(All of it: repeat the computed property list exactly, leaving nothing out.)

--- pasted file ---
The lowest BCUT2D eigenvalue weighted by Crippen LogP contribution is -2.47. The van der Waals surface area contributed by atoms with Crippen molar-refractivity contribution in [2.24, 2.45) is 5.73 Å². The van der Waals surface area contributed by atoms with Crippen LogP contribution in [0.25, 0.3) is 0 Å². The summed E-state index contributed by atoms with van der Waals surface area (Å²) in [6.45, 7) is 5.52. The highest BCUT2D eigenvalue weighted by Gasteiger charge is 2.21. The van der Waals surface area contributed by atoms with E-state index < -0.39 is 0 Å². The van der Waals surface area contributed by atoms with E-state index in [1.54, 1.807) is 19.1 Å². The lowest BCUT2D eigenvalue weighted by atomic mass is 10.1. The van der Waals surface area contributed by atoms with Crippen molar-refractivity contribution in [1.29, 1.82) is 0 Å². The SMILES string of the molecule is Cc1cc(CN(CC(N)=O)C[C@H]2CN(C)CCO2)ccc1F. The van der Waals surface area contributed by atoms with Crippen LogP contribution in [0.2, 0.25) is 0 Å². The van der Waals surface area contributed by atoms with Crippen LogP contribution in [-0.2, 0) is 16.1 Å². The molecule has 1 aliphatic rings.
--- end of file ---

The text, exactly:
The lowest BCUT2D eigenvalue weighted by Crippen LogP contribution is -2.47. The van der Waals surface area contributed by atoms with Crippen molar-refractivity contribution in [2.24, 2.45) is 5.73 Å². The van der Waals surface area contributed by atoms with Crippen LogP contribution in [0.25, 0.3) is 0 Å². The summed E-state index contributed by atoms with van der Waals surface area (Å²) in [6.45, 7) is 5.52. The highest BCUT2D eigenvalue weighted by Gasteiger charge is 2.21. The van der Waals surface area contributed by atoms with E-state index < -0.39 is 0 Å². The van der Waals surface area contributed by atoms with E-state index in [1.54, 1.807) is 19.1 Å². The lowest BCUT2D eigenvalue weighted by atomic mass is 10.1. The van der Waals surface area contributed by atoms with Crippen molar-refractivity contribution in [1.29, 1.82) is 0 Å². The SMILES string of the molecule is Cc1cc(CN(CC(N)=O)C[C@H]2CN(C)CCO2)ccc1F. The van der Waals surface area contributed by atoms with Crippen LogP contribution in [0.2, 0.25) is 0 Å². The van der Waals surface area contributed by atoms with Crippen LogP contribution in [-0.2, 0) is 16.1 Å². The molecule has 1 aliphatic rings.